It was a chill December day in Eugene. I was with my falconry sponsor, Christian Fox, who was there in the park with me to observe a training session. I had been training Inanna, my 3-pound red-tailed hawk for about three weeks. Chris was evaluating whether she was ready to come off the creance (a fancy term for a training leash) and fly free. Once the bird is off the creance, there is no way to retrieve her if she should refuse to come to my call.
Our bond, essentially, would be the only tether between us.
The initial test was a disappointment. She came to my whistle with extreme latency when she should have come instantly. I felt ashamed — like a failure. Chris, however, saw potential where I had not. Without notice, he unhooked Inanna from the creance, grabbed her by the ankles, and flung her into the sky.
My heart leapt into my throat. I watched her, baffled, as she faltered in the air then soared to the top of a 50-foot tree. I began to panic. It was as if Chris had taken the training wheels off my bike before I could ride. Alarming thoughts raced through my head. What if she didn’t come back? What if she flew off, never to be seen again? All of my work, all of my devotion, would be wasted.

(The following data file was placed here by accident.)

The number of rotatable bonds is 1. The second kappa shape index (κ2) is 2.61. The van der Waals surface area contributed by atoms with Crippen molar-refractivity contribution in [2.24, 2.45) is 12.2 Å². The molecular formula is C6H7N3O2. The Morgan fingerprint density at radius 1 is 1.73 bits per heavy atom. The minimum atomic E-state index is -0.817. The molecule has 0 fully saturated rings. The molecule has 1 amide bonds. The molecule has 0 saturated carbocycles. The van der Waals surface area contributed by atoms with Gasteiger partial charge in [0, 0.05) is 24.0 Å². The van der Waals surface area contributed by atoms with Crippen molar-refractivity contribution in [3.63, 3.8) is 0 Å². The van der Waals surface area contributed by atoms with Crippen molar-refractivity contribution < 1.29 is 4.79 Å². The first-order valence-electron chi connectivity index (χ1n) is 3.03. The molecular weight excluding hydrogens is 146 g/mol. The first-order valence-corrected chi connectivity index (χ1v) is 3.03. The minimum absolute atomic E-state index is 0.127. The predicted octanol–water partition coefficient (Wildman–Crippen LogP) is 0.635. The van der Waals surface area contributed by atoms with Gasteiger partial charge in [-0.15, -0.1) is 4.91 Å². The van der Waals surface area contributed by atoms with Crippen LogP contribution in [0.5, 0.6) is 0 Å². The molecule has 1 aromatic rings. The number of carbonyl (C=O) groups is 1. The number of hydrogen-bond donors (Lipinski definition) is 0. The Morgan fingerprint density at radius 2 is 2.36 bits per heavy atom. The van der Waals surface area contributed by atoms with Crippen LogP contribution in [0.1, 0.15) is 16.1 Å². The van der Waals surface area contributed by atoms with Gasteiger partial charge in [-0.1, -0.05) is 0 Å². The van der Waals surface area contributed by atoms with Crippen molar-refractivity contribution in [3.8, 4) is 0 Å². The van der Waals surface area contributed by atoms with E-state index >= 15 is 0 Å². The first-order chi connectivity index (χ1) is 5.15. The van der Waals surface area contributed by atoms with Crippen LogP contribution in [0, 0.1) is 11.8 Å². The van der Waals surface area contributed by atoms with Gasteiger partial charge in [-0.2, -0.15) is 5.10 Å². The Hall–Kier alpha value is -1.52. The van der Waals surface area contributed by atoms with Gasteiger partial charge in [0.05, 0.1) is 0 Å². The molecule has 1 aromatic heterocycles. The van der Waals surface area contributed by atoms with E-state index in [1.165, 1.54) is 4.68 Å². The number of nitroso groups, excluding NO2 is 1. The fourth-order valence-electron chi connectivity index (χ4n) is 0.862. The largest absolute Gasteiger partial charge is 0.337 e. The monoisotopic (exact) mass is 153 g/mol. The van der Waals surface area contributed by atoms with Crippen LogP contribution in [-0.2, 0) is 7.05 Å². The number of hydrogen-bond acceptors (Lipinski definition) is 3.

“Give it a try,” Chris encouraged, a sly grin plastered across his lips. Tentatively, I lifted my gloved fist and swallowed hard. I blew the whistle.
The park was instantly filled with the sound of tinkling bells (secured to her ankles as a type of locator) as Inanna took wing and then dropped like a stone toward me, pulling up at the last second and landing gently, as if she were no heavier than a hummingbird.
She plucked her reward — a bit of rabbit meat — from between my fingers and swallowed it whole. Then she sat. She just sat, perfectly content.
I stared on, the whistle still hanging between my lips. Here was this beautiful, powerful creature, a wild hunter no more than three weeks ago, coming on command. She could have just as easily left me standing there, dumbfounded, and returned to the wild.
The bond forged that day was of a rare breed. One, I would say, that could only be formed between a falconer and her bird. One that can rarely be found between two people, or even two animals. A partnership. Mutually beneficial and boiling over with respect.
Braelei Hardt is a freshman in the University Honors College majoring in zoology.